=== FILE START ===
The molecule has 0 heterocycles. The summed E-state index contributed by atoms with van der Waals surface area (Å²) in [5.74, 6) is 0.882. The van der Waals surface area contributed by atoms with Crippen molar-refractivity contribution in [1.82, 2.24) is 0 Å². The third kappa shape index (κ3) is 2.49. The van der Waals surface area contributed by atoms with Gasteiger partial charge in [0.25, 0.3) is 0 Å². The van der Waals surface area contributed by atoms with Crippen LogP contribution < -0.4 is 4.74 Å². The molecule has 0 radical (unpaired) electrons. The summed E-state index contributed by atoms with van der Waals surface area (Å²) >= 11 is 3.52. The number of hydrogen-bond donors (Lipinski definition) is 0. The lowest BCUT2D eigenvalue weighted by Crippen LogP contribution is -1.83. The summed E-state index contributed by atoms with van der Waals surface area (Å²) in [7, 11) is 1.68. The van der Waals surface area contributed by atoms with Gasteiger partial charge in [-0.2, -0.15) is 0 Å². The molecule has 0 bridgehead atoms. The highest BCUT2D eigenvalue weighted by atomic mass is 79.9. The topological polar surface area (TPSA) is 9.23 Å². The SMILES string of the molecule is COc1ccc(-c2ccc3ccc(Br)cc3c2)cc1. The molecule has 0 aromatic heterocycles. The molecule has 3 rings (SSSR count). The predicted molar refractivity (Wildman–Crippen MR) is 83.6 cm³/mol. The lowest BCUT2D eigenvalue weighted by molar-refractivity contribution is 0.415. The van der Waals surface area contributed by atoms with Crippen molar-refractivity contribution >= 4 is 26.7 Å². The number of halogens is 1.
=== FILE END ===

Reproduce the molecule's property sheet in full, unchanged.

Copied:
The molecule has 0 heterocycles. The summed E-state index contributed by atoms with van der Waals surface area (Å²) in [5.74, 6) is 0.882. The van der Waals surface area contributed by atoms with Crippen molar-refractivity contribution in [1.82, 2.24) is 0 Å². The third kappa shape index (κ3) is 2.49. The van der Waals surface area contributed by atoms with Gasteiger partial charge in [0.25, 0.3) is 0 Å². The van der Waals surface area contributed by atoms with Crippen LogP contribution < -0.4 is 4.74 Å². The molecule has 0 radical (unpaired) electrons. The summed E-state index contributed by atoms with van der Waals surface area (Å²) >= 11 is 3.52. The number of hydrogen-bond donors (Lipinski definition) is 0. The lowest BCUT2D eigenvalue weighted by Crippen LogP contribution is -1.83. The summed E-state index contributed by atoms with van der Waals surface area (Å²) in [7, 11) is 1.68. The van der Waals surface area contributed by atoms with Gasteiger partial charge in [-0.2, -0.15) is 0 Å². The molecule has 0 bridgehead atoms. The highest BCUT2D eigenvalue weighted by atomic mass is 79.9. The topological polar surface area (TPSA) is 9.23 Å². The SMILES string of the molecule is COc1ccc(-c2ccc3ccc(Br)cc3c2)cc1. The molecule has 0 aromatic heterocycles. The molecule has 3 rings (SSSR count). The predicted molar refractivity (Wildman–Crippen MR) is 83.6 cm³/mol. The lowest BCUT2D eigenvalue weighted by molar-refractivity contribution is 0.415. The van der Waals surface area contributed by atoms with Crippen molar-refractivity contribution >= 4 is 26.7 Å². The number of halogens is 1.